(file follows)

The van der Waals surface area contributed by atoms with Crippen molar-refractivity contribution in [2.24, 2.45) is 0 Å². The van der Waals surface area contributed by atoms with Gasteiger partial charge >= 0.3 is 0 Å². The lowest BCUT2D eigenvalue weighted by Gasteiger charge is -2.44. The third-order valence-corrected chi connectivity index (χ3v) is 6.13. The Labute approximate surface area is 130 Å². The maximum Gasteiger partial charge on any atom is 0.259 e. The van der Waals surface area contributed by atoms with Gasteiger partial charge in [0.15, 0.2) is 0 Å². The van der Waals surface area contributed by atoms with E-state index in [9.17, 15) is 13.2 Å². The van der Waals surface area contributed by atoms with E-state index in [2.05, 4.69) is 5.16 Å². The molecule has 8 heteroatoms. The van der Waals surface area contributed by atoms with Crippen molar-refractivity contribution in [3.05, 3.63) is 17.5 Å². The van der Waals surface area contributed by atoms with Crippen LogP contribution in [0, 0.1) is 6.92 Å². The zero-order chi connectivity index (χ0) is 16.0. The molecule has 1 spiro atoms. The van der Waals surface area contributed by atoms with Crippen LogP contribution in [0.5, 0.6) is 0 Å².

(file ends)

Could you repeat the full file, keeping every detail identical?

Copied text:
The van der Waals surface area contributed by atoms with Crippen molar-refractivity contribution in [2.24, 2.45) is 0 Å². The van der Waals surface area contributed by atoms with Gasteiger partial charge >= 0.3 is 0 Å². The lowest BCUT2D eigenvalue weighted by Gasteiger charge is -2.44. The third-order valence-corrected chi connectivity index (χ3v) is 6.13. The Labute approximate surface area is 130 Å². The maximum Gasteiger partial charge on any atom is 0.259 e. The van der Waals surface area contributed by atoms with Gasteiger partial charge in [0.15, 0.2) is 0 Å². The van der Waals surface area contributed by atoms with E-state index in [9.17, 15) is 13.2 Å². The van der Waals surface area contributed by atoms with E-state index in [2.05, 4.69) is 5.16 Å². The molecule has 8 heteroatoms. The van der Waals surface area contributed by atoms with Crippen molar-refractivity contribution in [3.05, 3.63) is 17.5 Å². The van der Waals surface area contributed by atoms with Crippen LogP contribution in [0, 0.1) is 6.92 Å². The zero-order chi connectivity index (χ0) is 16.0. The molecule has 1 spiro atoms. The van der Waals surface area contributed by atoms with Crippen LogP contribution in [0.5, 0.6) is 0 Å².